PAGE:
The seeds of faith were planted and nourished by the example of good Christian people whom I came to trust. Those relationships were healing and allowed me to turn back to Scripture. Most of those people have no clue that they ever did this for me.

Lee Gilbert said...

"The study is reported to suggest that a large proportion of Catholics either don't understand or believe in the doctrine of transubstantiation as a description of what happens in the liturgy of the Eucharist."

A number of years ago the prefect for the Congregation for Catholic Education commented on the wonderful state of the Church in this country (the USA) before the Baltimore Catechism was put on the Index of Forbidden Books.

IMHO lack of faith in the Eucharist is not a problem that needs to be addressed at the university level, but in first and second grade. When I saw how vapid was the religious ed textbook for our kids, we spent twenty minutes an evening memorizing the Baltimore Catechism and reading the lives of the saints. This was a formation of the intellect and the imagination. It "took" for them just as it had for generations of children from the Council of Baltimore right up to the 1960's.

Other than appalling stupidity on the part of the catechetical establishment, which ought to be corrected yesterday by mass dismissals, there is no mystery here. People do not believe because they have never been taught.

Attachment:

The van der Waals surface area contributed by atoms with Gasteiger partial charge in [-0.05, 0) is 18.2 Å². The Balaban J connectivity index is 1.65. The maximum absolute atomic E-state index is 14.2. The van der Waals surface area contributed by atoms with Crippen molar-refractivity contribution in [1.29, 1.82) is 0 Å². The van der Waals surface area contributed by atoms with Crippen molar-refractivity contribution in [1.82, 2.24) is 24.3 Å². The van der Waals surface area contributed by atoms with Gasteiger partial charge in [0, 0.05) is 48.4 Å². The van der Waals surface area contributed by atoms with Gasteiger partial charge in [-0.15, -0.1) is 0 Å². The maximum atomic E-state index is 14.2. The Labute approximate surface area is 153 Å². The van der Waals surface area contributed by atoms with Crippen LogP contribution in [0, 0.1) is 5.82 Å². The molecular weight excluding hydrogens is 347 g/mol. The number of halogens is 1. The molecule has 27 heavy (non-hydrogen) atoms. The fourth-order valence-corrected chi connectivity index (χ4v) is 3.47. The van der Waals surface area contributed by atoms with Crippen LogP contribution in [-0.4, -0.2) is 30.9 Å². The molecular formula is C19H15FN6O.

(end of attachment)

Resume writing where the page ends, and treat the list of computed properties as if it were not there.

Carly said...

I agree with Lee. In my home, in Canada, we have publicly funded Catholic Schools. Though the elementary schools are better than the secondary schools, catechesis is not taught. Rather, my child comes home spouting social justice platitudes accompanied by warm and fuzzy feelings.

Though I do feel that all education, most especially that of the faith, begins and ends at home.

Anonymous said...

I believe the survey asked 12 major categories of "Religions", the same set of questions on all of the religions: the Catholics didn't just get questions about Catholicism and the Buddhists questions about Buddhism. They had to answer questions on each others Religion.
Could it be that the atheists got so many questions right because they spend so much arguing how everyone's religion is false? Also, could the Religious have gotten lower scores because they were devoted to their own Religion, and possibly didn't pay as much attention to everyone else's beliefs?A third possibility might be that the news stories put a little spin on the results to make religious people seem ignorant.

tgshaw (aka secondarycreations) said...

I'm a little late to the game here, but I agree with what the last "Anonymous" said - people who claim one religion are more likely to know something about their own but less about others. So when asked questions about all religions they might not come off so well.

Also, claiming a religion is the "default" in the U.S. (not true in some other countries). Someone raised by Christian parents will self identify as Christian even if neither they nor their parents actually practice the Christian faith. The same would be true more specifically for a lot of those identifying themselves as Catholic, especially in communities where being Catholic is really more of an ethnic or familial identification than it is a religious one. In the U.S., someone has to really choose to be agnostic or atheist, so people who identify themselves that way are likely to have looked at religion more seriously than a lot of those who claim a religion.